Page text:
Bismuth Subsalicylate - Adventist HealthCare

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Bismuth Subsalicylate

Drug Information

Bismuth subsalicylate is a nonprescription drug used to relieve indigestion without constipation, nausea, and abdominal cramps. It is also used to control diarrhea and traveler's diarrhea. Bismuth subsalicylate is used together with prescription antibiotics and stomach acid-blocking drugs to treat gastric and duodenal ulcers associated with Helicobacter pylori infection.

Common brand names:

Kaopectate, Maalox Total Stomach Relief, Pepto-Bismol

Summary of Interactions with Vitamins, Herbs, & Foods

Types of interactions:BeneficialAdverseCheck

Replenish Depleted Nutrients

  • none

Reduce Side Effects

  • none

Support Medicine

  • none

Reduces Effectiveness

  • none

Potential Negative Interaction

  • Meadowsweet

    Bismuth subsalicylate contains salicylates. Various herbs including meadowsweet (Filipendula ulmaria), poplar (Populus tremuloides),willow (Salix alba), and wintergreen (Gaultheria procumbens) contain salicylates as well. Though similar to aspirin, plant salicylates have been shown to have different actions in test tube studies. Furthermore, salicylates are poorly absorbed and likely do not build up to levels sufficient to cause negative interactions that aspirin might. No reports have been published of negative interactions between salicylate-containing plants and aspirin or aspirin-containing drugs. Therefore concerns about combining salicylate-containing herbs remain theoretical, and the risk of causing problems appears to be low.

    The interaction is supported by preliminary, weak, fragmentary, and/or contradictory scientific evidence.
  • Poplar

    Bismuth subsalicylate contains salicylates. Various herbs including meadowsweet (Filipendula ulmaria), poplar (Populus tremuloides),willow (Salix alba), and wintergreen (Gaultheria procumbens) contain salicylates as well. Though similar to aspirin, plant salicylates have been shown to have different actions in test tube studies. Furthermore, salicylates are poorly absorbed and likely do not build up to levels sufficient to cause negative interactions that aspirin might. No reports have been published of negative interactions between salicylate-containing plants and aspirin or aspirin-containing drugs. Therefore concerns about combining salicylate-containing herbs remain theoretical, and the risk of causing problems appears to be low.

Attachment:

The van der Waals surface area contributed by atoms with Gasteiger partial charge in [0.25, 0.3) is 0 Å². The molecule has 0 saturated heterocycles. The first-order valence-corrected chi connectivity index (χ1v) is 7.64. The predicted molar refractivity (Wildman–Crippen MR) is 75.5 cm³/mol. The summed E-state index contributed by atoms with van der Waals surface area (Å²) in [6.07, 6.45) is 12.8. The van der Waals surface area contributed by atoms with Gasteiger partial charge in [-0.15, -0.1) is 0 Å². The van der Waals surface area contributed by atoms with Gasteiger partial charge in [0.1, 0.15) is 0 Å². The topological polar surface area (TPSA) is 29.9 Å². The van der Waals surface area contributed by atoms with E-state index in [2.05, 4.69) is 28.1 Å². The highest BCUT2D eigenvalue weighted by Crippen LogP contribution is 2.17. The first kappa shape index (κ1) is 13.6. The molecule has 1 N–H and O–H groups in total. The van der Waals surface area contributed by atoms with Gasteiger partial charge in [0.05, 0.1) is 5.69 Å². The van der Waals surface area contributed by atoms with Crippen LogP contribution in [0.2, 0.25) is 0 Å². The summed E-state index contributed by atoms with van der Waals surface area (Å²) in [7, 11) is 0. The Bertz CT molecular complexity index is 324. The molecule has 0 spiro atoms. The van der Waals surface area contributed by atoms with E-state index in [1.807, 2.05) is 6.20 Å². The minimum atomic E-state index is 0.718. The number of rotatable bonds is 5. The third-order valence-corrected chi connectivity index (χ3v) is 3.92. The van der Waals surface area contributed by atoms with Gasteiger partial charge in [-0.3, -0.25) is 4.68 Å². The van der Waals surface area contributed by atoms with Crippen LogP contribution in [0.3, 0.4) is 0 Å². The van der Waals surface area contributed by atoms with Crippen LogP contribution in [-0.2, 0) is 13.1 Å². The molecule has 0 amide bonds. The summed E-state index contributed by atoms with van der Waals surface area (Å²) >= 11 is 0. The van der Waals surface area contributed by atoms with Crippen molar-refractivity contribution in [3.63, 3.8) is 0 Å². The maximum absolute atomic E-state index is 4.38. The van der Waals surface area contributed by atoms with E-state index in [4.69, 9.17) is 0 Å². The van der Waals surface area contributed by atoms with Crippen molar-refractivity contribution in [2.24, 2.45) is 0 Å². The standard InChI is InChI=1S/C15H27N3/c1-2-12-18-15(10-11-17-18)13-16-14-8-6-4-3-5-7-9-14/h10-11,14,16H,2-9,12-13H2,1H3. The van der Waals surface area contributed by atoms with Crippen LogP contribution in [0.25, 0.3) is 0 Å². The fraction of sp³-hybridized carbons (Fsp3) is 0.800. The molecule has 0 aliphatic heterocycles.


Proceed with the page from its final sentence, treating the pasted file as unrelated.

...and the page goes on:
The interaction is supported by preliminary, weak, fragmentary, and/or contradictory scientific evidence.
  • White Willow

    Bismuth subsalicylate contains salicylates. Various herbs including meadowsweet (Filipendula ulmaria), poplar (Populus tremuloides),willow (Salix alba), and wintergreen (Gaultheria procumbens) contain salicylates as well. Though similar to aspirin, plant salicylates have been shown to have different actions in test tube studies. Furthermore, salicylates are poorly absorbed and likely do not build up to levels sufficient to cause negative interactions that aspirin might. No reports have been published of negative interactions between salicylate-containing plants and aspirin or aspirin-containing drugs. Therefore concerns about combining salicylate-containing herbs remain theoretical, and the risk of causing problems appears to be low.

    The interaction is supported by preliminary, weak, fragmentary, and/or contradictory scientific evidence.
  • Wintergreen

    Bismuth subsalicylate contains salicylates. Various herbs including meadowsweet (Filipendula ulmaria), poplar (Populus tremuloides),willow (Salix alba), and wintergreen (Gaultheria procumbens) contain salicylates as well. Though similar to aspirin, plant salicylates have been shown to have different actions in test tube studies. Furthermore, salicylates are poorly absorbed and likely do not build up to levels sufficient to cause negative interactions that aspirin might. No reports have been published of negative interactions between salicylate-containing plants and aspirin or aspirin-containing drugs. Therefore concerns about combining salicylate-containing herbs remain theoretical, and the risk of causing problems appears to be low.

    The interaction is supported by preliminary, weak, fragmentary, and/or contradictory scientific evidence.

Explanation Required 

  • none

The Drug-Nutrient Interactions table may not include every possible interaction. Taking medicines with meals, on an empty stomach, or with alcohol may influence their effects. For details, refer to the manufacturers' package information as these are not covered in this table. If you take medications, always discuss the potential risks and benefits of adding a new supplement with your doctor or pharmacist.

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